Let’s Discuss the Different Authentication Mechanisms and Protocols that organizations Use to Manage their System
The 21st century is the era of technological innovations. Just in the span of a few years, the world has advanced greatly in terms of technology and digital advancements. But the digital technological enhancements have also raised concerns about data thefts and cyberattacks. Owing to that, organizations, especially those who deal with sensitive user data (such as the healthcare sector), need proper measures to monitor and protect sensitive data. Out of different ways to protect data, organizations use different authentication mechanisms that help manage access control diligently. Therefore, this course module will dive into popular authentication mechanisms. Imaging informatics professionals and PACS administrators alike should be trained on these mechanisms to enhance the security capability of their patient image data. So, let’s jump in!
To manage access control of critical network resources, organizations across the world use Active Directory (AD). Active Directory is a directory service offered by Microsoft. Its main role is to empower administrators to manage access control and permissions to critical network resources. But first, let’s clarify what a directory service is.
A directory service maps the names of network resources to their relevant network addresses. In simple words, it is an infrastructure of shared information meant for locating, organizing, and administering different daily items and network resources, such as folders, printers, volumes, users, devices, groups, etc.
Active Directory runs on Microsoft Windows Server and stores data about objects (such as users, devices, applications, and groups) that are on the network. It also makes the data easy for other authorized users and administrators to find and use. The main service under AD is Domain Services (AD DS), which provides a way to store directory data and also make the data available to others. For example, AD DS might store data about user accounts, including names, phone numbers, passwords, and similar others, and also make this data accessible to other authorized users present on the same network.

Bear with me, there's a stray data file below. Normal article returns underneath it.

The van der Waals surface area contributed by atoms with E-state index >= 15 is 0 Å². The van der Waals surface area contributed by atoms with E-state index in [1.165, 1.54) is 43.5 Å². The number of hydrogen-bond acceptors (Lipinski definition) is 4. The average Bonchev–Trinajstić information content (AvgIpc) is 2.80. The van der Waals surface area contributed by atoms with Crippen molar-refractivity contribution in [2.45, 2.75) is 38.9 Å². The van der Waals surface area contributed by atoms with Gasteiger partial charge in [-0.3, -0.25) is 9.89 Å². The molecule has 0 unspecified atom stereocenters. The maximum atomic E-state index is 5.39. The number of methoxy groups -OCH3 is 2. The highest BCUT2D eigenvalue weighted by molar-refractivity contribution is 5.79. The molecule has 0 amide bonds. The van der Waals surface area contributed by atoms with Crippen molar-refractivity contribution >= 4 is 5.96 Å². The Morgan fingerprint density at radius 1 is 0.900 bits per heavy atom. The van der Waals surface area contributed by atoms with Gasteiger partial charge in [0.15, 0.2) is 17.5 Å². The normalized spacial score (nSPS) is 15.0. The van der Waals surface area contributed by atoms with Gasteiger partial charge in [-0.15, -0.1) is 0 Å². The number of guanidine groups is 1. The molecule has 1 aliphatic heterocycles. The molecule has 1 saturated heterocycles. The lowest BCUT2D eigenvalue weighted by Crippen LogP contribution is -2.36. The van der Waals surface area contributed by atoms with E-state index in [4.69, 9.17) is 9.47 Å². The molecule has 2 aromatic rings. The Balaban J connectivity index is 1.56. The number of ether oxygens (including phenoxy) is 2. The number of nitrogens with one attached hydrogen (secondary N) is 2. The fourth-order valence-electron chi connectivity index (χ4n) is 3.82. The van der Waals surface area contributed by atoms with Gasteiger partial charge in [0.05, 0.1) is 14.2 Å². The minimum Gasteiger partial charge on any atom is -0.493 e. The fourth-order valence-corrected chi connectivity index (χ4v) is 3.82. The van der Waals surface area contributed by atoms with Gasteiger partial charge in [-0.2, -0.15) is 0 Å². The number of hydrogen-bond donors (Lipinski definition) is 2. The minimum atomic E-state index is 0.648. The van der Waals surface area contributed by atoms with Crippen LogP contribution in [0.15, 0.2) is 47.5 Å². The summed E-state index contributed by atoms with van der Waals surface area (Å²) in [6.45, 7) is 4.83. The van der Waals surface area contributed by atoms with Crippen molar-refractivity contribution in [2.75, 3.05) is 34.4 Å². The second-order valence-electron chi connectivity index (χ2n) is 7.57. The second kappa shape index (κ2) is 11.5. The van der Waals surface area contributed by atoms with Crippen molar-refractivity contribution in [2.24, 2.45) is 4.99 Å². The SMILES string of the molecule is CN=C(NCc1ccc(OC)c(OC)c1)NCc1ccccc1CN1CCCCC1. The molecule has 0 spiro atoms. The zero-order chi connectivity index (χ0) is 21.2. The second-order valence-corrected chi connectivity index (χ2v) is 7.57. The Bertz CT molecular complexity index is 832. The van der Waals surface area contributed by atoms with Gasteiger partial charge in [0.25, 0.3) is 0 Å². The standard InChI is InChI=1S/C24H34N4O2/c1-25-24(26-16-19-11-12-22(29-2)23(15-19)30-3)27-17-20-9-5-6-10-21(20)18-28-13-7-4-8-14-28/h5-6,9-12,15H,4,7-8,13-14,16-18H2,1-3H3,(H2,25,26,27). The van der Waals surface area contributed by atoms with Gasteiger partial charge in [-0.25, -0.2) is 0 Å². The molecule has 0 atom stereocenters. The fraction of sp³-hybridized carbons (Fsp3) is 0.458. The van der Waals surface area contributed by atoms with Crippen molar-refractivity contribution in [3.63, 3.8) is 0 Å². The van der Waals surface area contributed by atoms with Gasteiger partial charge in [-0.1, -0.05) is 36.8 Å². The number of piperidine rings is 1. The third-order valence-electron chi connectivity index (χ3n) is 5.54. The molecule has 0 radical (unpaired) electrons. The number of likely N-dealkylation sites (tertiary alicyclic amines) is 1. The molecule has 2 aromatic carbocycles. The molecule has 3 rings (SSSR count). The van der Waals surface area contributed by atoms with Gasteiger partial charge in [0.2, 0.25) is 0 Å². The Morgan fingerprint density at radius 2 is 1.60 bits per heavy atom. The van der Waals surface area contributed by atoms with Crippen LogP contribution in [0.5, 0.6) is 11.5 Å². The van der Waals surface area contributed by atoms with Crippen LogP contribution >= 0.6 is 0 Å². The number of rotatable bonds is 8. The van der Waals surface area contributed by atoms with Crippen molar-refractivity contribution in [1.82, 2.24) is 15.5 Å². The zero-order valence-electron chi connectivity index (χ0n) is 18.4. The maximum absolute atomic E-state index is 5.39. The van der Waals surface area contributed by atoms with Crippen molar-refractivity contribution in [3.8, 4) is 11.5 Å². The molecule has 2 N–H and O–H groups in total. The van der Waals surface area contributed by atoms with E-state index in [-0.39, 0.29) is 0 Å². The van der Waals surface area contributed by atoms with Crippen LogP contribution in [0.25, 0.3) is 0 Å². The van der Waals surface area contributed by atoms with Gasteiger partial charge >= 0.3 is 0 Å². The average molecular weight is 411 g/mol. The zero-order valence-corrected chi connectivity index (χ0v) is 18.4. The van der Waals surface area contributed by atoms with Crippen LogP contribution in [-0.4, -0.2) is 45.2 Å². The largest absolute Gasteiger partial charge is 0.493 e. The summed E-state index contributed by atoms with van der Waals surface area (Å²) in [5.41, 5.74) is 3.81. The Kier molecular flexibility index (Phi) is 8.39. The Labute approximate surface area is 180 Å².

In simple words, Active Directory contains information about every user account linked to a network. It considers every user account as an object, which further has different attributes, such as name, email, etc. To sum up, AD provides and monitors access to critical network resources and everyday items, making it easy for organizations to set a thorough authentication mechanism.
LDAP & LDAPS
LDAP stands for Lightweight Directory Access Protocol. It is a vendor-neutral application protocol that makes it possible for apps to query user data frequently. To better understand it, let’s consider a simple example. Organizations tend to store usernames, passwords, emails, printer connections, and similar other data within directories. LDAP provides a way to access and maintain all such data. With LDAP, employees can verify passwords or connect to printers.
The main use of LDAP is to provide a central location for authenticating all the small data, such as user name, email, password, etc. It is mainly used in Microsoft’s Active Directory, where it uses a string-based simple query to retrieve data from Active Directory. Other than AD, LDAP can also be used in other tools, such as Red Hat Directory Servers, Open LDAP, IBM Tivoli Directory Servers, etc.